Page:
» Edit Band Information
» Edit Albums

» Add a Review
» Add an Album
» Add MP3
» Add News

Komitas Vardapet

Komitas Vardapet was an Armenian priest, composer, choir leader, singer, music ethnologist, music pedagogue and musicologist. Many regard him as the founder of modern Armenian classical music. He lost his mind after witnessing the 1915 Armenian Genocide and is considered a martyr of the genocide.

Soghomon Soghomonyan (Komitas) was born into a family whose members were deeply involved in music and were monolingual in Turkish. His mother died when he was one, and his father died ten years later. His grandmother looked after him until 1881, when a prelate of the local Armenian ...read more

Komitas Vardapet was an Armenian priest, composer, choir leader, singer, music ethnologist, music pedagogue and musicologist. Many regard him as the founder of modern Armenian classical music. He lost his mind after witnessing the 1915 Armenian Genocide and is considered a martyr of the genocide.

Soghomon Soghomonyan (Komitas) was born into a family whose members were deeply involved in music and were monolingual in Turkish. His mother died when he was one, and his father died ten years later. His grandmother looked after him until 1881, when a prelate of the local Armenian diocese went to Echmiadzin to be consecrated a bishop. The catholicos Gevork IV ordered him to bring one orphaned child to be educated at the Echmiadzin Seminary. Soghomon was chosen among 20 candidates and admitted into the seminary (where he impressed the catholicos with his singing talent) and graduated in 1893, after which he became a monk. According to church tradition, newly ordained priests are given new names, and Soghomon was renamed Komitas (named after the seventh-century Armenian catholicos who was also a hymn writer). Two years later, he became a priest and obtained the title Vardapet (or Vartabed), meaning a "priest" or a "church scholar..

He established and conducted the monastery choir until 1896, when he went to Berlin, enrolled in the Kaiser Friedrich Wilhelm University and studied music at the private conservatory of Prof. Richard Schmidt. In 1899, he acquired the title Doctor of Musicology and returned to Echmiadzin, where he took over conducting a polyphonic male choir. He traveled extensively around the country, listening to and recording details about Armenian folk songs and dances performed in various villages. This way, he collected and published some 3000 songs, many of them adapted to choir singing.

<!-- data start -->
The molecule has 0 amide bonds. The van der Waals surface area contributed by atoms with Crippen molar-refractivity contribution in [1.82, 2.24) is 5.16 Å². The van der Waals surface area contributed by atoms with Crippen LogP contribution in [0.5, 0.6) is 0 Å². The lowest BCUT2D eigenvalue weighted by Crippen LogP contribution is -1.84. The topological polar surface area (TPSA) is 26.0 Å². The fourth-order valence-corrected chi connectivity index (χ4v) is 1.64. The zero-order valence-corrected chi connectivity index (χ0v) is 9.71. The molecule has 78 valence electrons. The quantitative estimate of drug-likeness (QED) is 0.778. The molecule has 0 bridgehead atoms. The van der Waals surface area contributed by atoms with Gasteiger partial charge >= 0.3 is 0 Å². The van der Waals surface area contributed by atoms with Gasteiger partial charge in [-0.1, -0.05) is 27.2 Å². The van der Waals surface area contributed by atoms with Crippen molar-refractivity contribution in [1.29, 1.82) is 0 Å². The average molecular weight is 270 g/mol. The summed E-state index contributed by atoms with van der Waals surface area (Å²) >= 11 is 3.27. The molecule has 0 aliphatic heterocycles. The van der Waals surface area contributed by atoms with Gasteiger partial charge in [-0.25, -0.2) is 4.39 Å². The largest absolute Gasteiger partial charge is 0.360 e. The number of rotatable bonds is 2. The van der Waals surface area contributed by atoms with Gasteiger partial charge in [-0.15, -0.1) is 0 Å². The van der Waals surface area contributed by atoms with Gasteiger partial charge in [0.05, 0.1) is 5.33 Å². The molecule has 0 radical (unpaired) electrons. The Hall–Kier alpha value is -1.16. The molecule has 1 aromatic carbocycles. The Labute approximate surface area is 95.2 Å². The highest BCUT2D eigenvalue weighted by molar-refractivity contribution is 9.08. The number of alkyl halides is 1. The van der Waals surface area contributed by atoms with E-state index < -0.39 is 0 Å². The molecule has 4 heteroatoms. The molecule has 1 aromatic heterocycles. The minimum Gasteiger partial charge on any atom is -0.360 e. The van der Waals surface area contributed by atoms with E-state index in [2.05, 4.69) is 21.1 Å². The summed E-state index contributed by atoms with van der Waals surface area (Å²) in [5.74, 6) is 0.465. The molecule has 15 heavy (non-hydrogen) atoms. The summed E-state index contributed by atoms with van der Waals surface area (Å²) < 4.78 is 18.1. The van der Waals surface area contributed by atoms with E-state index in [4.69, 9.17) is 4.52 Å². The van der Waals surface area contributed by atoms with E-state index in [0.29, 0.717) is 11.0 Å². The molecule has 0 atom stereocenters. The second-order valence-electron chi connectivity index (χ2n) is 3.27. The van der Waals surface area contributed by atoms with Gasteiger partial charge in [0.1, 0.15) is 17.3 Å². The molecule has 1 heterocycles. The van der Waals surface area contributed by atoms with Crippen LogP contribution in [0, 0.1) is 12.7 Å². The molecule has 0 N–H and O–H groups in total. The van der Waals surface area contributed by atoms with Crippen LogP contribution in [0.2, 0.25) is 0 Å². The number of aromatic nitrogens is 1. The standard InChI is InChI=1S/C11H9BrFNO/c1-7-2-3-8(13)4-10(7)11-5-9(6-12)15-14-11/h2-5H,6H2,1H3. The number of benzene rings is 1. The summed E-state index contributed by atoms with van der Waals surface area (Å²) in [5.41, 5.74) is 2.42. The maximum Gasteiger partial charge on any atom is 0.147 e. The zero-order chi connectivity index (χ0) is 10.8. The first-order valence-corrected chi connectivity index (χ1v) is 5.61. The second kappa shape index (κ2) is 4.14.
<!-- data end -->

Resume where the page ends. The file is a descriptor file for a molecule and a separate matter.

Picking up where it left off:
His major work is Badarak (Divine Liturgy), still used today as one of the two most popular musical settings of the Armenian Church liturgy or mass, which he started composing in 1892 but never completely finished due to the upcoming World War I. For the basis of the work, he took chants sung by the eldest priests and upgraded it with typical ("cleaned" of foreign influences) Armenian music elements from his collected material. Today the best-known version of Badarak is his favourite for a four-voiced male choir. It must be understood that the Komitas Badarak was not an original composition per se, but rather an arrangement of the pre-existing melodies in use by Armenian priests for the singing of the mass. The words certainly are not original but are the text of the Armenian mass, which has been used for centuries. Armenian Church music was traditionally monophonic, but Makar Yekmalian, Komitas, and several other musician/composers in the 19th and 20th centuries arranged polyphonic versions of the pre-existing melodies. Some composers (but not Komitas or Yekmalian) created completely original musical settings of the liturgy as well.

He was the first non-European to be admitted into the International Music Society, of which he was a co-founder. He gave many lectures and performances throughout Europe, Turkey and Egypt, thus presenting till then very little known Armenian music.

From 1910, he lived and worked in Istanbul. There, he established a 300-member choir, Gusan. On April 24, 1915, the day when the Armenian Genocide officially began, he was arrested and put on a train the next day together with 180 other Armenian notables and sent to the city of Çankırı in northern Central Anatolia, at a distance of some 300 miles. His good friend Turkish nationalist poet Mehmet Emin Yurdakul, the writer Halide Edip, and the U.S. ambassador Henry Morgenthau intervened with the government, and, by special orders from Talat Pasha, Komitas was dispatched back to the capital alongside eight other Armenians who had been deported.

In the autumn of 1916, he was taken to a hospital in Constantinople, Hôpital de la paix, and then moved to Paris in 1919, where he died in a psychiatric clinic in Villejuif in 1935. Next year, his ashes were transferred to Yerevan and buried in the Pantheon that was named after him. « hide


LPs
The Music of Komitas Vardapet
2000

The Voice of Komitas Vardapet
1995

Armenian Music for Piano
1995

Divine Liturgy
1990

Oeuvres Chorales Folkloriques Arméniennes
1965

Compilations
Komitas
1915

5
1 Votes

Contributors: GiaNXGX, mughdesi,

FAQ // STAFF & CONTRIBUTORS // SITE FORUM // CONTACT US

Bands: A B C D E F G H I J K L M N O P Q R S T U V W X Y Z


Site Copyright 2005-2014 Sputnikmusic.com
All Album Reviews Displayed With Permission of Authors | Privacy Policy